SV: Rajaram's bull

nanda chandran vpcnk at HOTMAIL.COM
Tue Aug 8 06:42:25 UTC 2000

>As a Portuguese member of the list I must say that we do, from the 5th
>on (10-11 years of age) we learn about the "autos de fé" (burnings) the
>injustice of inquisition  trials, the slave trade, the killing of whole
>cultures, the selling of indulgences by the catholic church (we are a
>catholic country) etc.. etc... on our school history books.

What the Portugese did is not possible to deny - It is in the records of
so many of the affected peoples as well as the Portugese themselves. Plus it
only happened within the last two centuries, so it is fresh in the memories
of many peoples, including the Portugese.

But this is not the case with the so called invasion by the Aryans. How
can ruins as old as four millenea act as solid fool proof evidence? Neither
the so called Aryans nor Dravidians remember any such thing, nor is it
clearly evident in their respective literatures. Given the nature of this
evidence, what make this theory valid enough to be taught in schools?

Recently there's been a huge furore about the absence of horses in the
IVC. If there was indeed a Dravidian civilization which was destroyed
in a war, how come there're no corpses of horses of the invading Aryans?
Are we to assume that in the battle no horses were killed? Early Tamil
literature attests to the warlike nature of the Tamils. Were they so
docile that they did not even kill one horse of the invading Aryans?

When the Haraappan script itself lies undeciphered on what basis is the
IVC portrayed as a Dravidian civilization? Also if IVC was indeed
destroyed by an invasion, how do we know that it was Aryans who were
responsible for that? How do we know that it was not another warlike
tribe from another part of Asia or Europe?

And why should the lack of horses be taken as an important factor
to negate the presence of Aryans in the IVC? How do we know horses were
always used in the Aryan society? Is it because horses are mentioned in
the Rg Veda? But why could it not be that Aryans lived in IVC but didn't
have horses initially and horses were later brought in by merchants from
Mesapotamia or other civilizations? And it was after this that the
horse acquired an important place in the Aryan society and it was only
then that the Rg Veda was composed. Why couldn't this have happened?

According to a report in a San Francisco newspaper which I read with
surprise some time back, Aryans came into India, overpowered the Dravidians,
took their women and property. If this was so how did Dravidians move down
South and establish their own kingdoms? Why did not the Aryan kings invade
them again and take over these kingdoms too? If Aryans were warlike why is
there a lack of interest on part of Aryan kings in countries outside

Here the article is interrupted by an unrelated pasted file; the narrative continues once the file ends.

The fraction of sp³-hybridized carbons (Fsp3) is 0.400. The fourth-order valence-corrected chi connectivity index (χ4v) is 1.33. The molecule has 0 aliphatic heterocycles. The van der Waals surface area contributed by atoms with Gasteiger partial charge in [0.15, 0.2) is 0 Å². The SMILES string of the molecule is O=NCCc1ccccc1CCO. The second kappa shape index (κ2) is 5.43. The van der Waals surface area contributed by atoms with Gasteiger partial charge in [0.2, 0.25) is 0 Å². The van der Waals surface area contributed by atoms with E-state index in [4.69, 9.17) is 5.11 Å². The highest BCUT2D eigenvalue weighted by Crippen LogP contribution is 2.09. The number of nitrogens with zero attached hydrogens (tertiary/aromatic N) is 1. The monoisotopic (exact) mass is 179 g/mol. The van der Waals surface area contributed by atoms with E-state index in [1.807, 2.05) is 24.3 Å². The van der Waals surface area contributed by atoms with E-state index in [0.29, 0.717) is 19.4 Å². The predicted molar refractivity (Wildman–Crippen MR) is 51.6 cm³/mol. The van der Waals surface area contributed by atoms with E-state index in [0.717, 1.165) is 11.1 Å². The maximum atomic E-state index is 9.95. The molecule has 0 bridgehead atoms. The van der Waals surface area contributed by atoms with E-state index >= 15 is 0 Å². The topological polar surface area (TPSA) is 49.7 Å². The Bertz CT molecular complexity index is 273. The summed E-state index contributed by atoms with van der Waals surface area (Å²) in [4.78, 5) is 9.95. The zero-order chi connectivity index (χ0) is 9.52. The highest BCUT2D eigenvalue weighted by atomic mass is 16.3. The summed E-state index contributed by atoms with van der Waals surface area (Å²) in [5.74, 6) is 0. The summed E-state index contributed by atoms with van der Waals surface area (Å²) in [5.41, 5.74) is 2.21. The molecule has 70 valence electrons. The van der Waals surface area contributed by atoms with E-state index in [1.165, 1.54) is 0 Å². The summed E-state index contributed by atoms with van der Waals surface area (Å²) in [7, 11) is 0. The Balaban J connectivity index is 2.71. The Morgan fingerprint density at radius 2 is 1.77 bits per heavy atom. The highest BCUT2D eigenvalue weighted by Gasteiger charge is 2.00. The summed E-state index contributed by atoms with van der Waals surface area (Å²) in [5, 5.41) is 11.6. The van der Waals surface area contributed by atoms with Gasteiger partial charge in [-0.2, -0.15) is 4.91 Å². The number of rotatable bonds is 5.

Aryavrta? If they were warlike why did they not attack the Persians and the
Chinese? If Aryans initially took women from the Dravidians, why did they
suddenly stop this practice on the grounds of purity of race? Where's the
logic in that, given
that from time immemorial, from the ancient Dharma Shaastrams to the present
day, Brahmins generally do not marry outside their society.

Some of the earliest of Tamil literature mentions
Brahmins and they're referred to only in their religious capacity. Plus
also what kind of evidence is there in Tamil literature regarding any
invasion? If an Aryan invasion did happen why did the Dravidians never
write about it? And where's there any evidence in Tamil literature
regarding a homeland for Tamils anywhere outside Tamil Nadu? Even today
Tamils talk of "Tamilagam" - Tamil Nation and "Tamizh munn" - Tamil
earth. So if they were originally from the north, why did they forget
their original homeland?

Again if the Aryans were warlike, how did they become docile as we see
Brahmins of late? Take the current blatant discrimination against
the Tamil Brahmins in Tamil Nadu, by the Dravidian movement which is a
prime example of facism. Contrary to the popular belief that Brahmins are
wealthy, many Brahmins were sunk in poverty and in the face of blatant
discrimination had a very tough time even surviving. In such circumstances
how many societies would keep quiet if they were deliberately deprived of
education or job opportunities. Did the Tamils keep quiet in Sri Lanka? On
the other hand what was the reaction of Tamil Brahmins - was there even one
single incident where Brahmins have reacted violently against the deliberate
discrimination against them? In contrast even a couple of weeks back a poor
Brahmin gurukkal was assaulted by thugs of the Dravidar Kazhagam in Mylapore
in Chennai. Does this fit the picture of aggressive Aryans and docile,
cultured Dravidians?

How many of these questions can be answered with solid, irrefutable
evidence? Where is the "truth" here which Dr.Rajesh Kochar seems
to see? When the incident seperates us by four millenea and there's
little hard evidence, what's the necessity for such speculation? When
there's so much left unanswered, what warrants the interpretation of
Indian history the way it is? Why is the invasion theory taken as the
holy grail and taught in schools? Why should a positive interpretation
of history favorable to the people of India not be done?
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